Full Moon Pictures once held the rights to make a movie based on “Dr. Strange”, the popular Marvel Comics character who’s in the cinema right now. Strange is the “Sorcerer Supreme”, gifted magic powers in order to protect the Earth; he wears a cape and has a powerful amulet. Sadly, nothing came of this, and the rights lapsed in 1991.
In unrelated news, Full Moon released this movie in 1992. Dr. Mordrid is given powers by the godlike Monitor in order, partly, to protect the Earth; he wears a cape and has a powerful amulet. One must salute their originality in bringing these visions to our screens.
It’s pretty strange seeing Jeffrey Combs, who’s played so many creepy villains and oddballs, as the lead. One gets the feeling that co-directors Charles and Albert Band (Albert being the Dad) would have liked Bruce Campbell, who’d have been perfect for the part, but he’d have been making “Army Of Darkness” at the time; Combs, with a decent haircut and an occasional smile, is a perfectly reasonable replacement. He lives in a massive apartment, walls covered in books, maps and arcane detritus; down the hall are a couple of colourful characters who might as well have “filler” stamped on their foreheads, and the smart “independent police consultant”, Samantha (Yvette Nipar). She consults with the police on black magic and cult stuff – a little surprised there’s a full time job for that, but whatever.
The villain is B-movie mainstay Brian Thompson (who, along with Combs, seems to have been in all the different “Star Trek” iterations) as Kabal, who’s also a very powerful interdimensional sorcerer. There’s a long and complicated history between the two, but Kabal escapes from magic prison and rounds up some alchemical items in order to open a portal back to the weird floating city that both call home, which is another dimension or something. This will let out a bunch of demons, and then it’s “beyond an apocalypse”, but luckily Mordrid is on the case.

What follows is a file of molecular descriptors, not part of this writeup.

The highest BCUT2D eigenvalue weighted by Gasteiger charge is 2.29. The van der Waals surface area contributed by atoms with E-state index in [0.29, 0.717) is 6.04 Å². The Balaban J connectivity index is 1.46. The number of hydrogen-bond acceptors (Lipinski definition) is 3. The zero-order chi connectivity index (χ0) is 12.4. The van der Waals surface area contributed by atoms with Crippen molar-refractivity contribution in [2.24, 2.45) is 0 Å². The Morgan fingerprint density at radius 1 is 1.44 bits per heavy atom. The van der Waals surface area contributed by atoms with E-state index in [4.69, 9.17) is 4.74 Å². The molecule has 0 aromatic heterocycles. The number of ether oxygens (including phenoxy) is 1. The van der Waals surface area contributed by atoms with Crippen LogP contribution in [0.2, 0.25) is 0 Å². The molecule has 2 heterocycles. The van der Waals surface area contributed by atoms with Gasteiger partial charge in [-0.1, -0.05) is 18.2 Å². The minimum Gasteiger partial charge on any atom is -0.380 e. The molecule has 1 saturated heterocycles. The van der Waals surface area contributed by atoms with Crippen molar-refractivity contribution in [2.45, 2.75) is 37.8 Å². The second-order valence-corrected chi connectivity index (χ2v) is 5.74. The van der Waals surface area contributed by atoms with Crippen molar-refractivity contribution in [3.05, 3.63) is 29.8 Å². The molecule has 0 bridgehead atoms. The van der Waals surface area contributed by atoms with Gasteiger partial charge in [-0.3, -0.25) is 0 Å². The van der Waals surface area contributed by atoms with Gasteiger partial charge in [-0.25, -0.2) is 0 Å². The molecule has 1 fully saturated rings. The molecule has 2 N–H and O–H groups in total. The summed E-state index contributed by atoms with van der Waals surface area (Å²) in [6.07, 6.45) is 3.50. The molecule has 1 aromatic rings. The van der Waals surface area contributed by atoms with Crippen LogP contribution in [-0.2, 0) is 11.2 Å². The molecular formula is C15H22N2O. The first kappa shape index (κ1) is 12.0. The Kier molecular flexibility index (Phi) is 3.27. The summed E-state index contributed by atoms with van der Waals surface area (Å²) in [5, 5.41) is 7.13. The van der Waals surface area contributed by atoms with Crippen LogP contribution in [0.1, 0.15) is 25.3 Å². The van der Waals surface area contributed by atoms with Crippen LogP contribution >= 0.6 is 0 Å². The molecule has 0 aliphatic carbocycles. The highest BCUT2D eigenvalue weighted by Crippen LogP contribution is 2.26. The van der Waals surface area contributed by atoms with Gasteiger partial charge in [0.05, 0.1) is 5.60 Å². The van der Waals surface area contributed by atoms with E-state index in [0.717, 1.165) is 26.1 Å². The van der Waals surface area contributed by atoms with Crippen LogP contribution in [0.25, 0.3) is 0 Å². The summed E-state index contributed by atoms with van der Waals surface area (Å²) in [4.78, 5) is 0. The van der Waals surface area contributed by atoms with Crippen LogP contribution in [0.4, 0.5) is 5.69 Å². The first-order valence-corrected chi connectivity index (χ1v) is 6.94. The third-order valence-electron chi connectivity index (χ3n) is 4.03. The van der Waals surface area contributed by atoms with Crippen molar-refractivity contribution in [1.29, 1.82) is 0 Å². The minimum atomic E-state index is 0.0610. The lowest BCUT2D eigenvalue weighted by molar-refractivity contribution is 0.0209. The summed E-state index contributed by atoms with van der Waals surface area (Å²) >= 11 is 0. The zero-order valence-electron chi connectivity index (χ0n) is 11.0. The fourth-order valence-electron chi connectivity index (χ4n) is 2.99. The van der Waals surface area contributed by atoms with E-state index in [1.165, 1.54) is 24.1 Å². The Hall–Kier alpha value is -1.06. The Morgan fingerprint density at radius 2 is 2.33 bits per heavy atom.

I liked, although was a bit confused, by the scene where Samantha goes to a lecture on “Criminal Justice And The Supernatural”, given by Mordrid. He gives the same speech anyone who’s seen an episode of “Ancient Aliens” will recognise – “can we say this crazy thing isn’t plausible?” and “you must expand your minds!” – followed by a lot of rubbish about the moon and how it affects stuff on Earth (mostly untrue). She’s evidently extremely impressed by this, though, and gets to know the reclusive Mordrid, at the same time as he’s trying to stop Kabal from taking over.
Mordrid gets arrested, and while you might think he probably should have set up some spells to stop this stuff from happening, it leads reasonably onto the rest of the story. The creeping realisation comes, about halfway in, that this movie is really pretty good! Well, for Full Moon at least. Combs really gives it his all, attempting to convey his alien-ness while aiming for human at the same time, and one gets the feeling he appreciated the opportunity to lead a movie (perhaps angling for a franchise, as this would’ve made a great ongoing story, perhaps a TV series). He might be a little too earnest in places, like he didn’t quite believe what he had to say, but it’s a small criticism. Nipar’s great too, that tough-and-brilliant character whose love interest status was secondary to their character, that the 90s seemed to do so well. Thompson could have done this role in his sleep, but kudos to Jay Acovone as the cop who doesn’t believe a word of it, too. A cast, top to bottom, of people who can act, which – given the murky cinematic waters we usually swim in here – is by no means a given. And the effects are decent too, especially considering the budget, with the finale featuring two stop-motion dinosaur skeletons having a fight and not embarrassing themselves with it.
This is what I wished Full Moon had done more of. 75 minutes with no lulls; a logical, coherent story with a nice helping of camp to it (check out Mordrid’s blue outfit, clearly a Prince ripoff, and marvel at how Combs kept a straight face while wearing it); and an interesting world to take part in. This could well be the best Full Moon movie of them all, with that “house style” working for them – it’s a toss-up between this, “Subspecies”, and “Dollman”, I think.
Get yourself to www.fullmoonstreaming.com, drop a few $$ and enjoy this (and a few other excellent films too).
Rating: thumbs up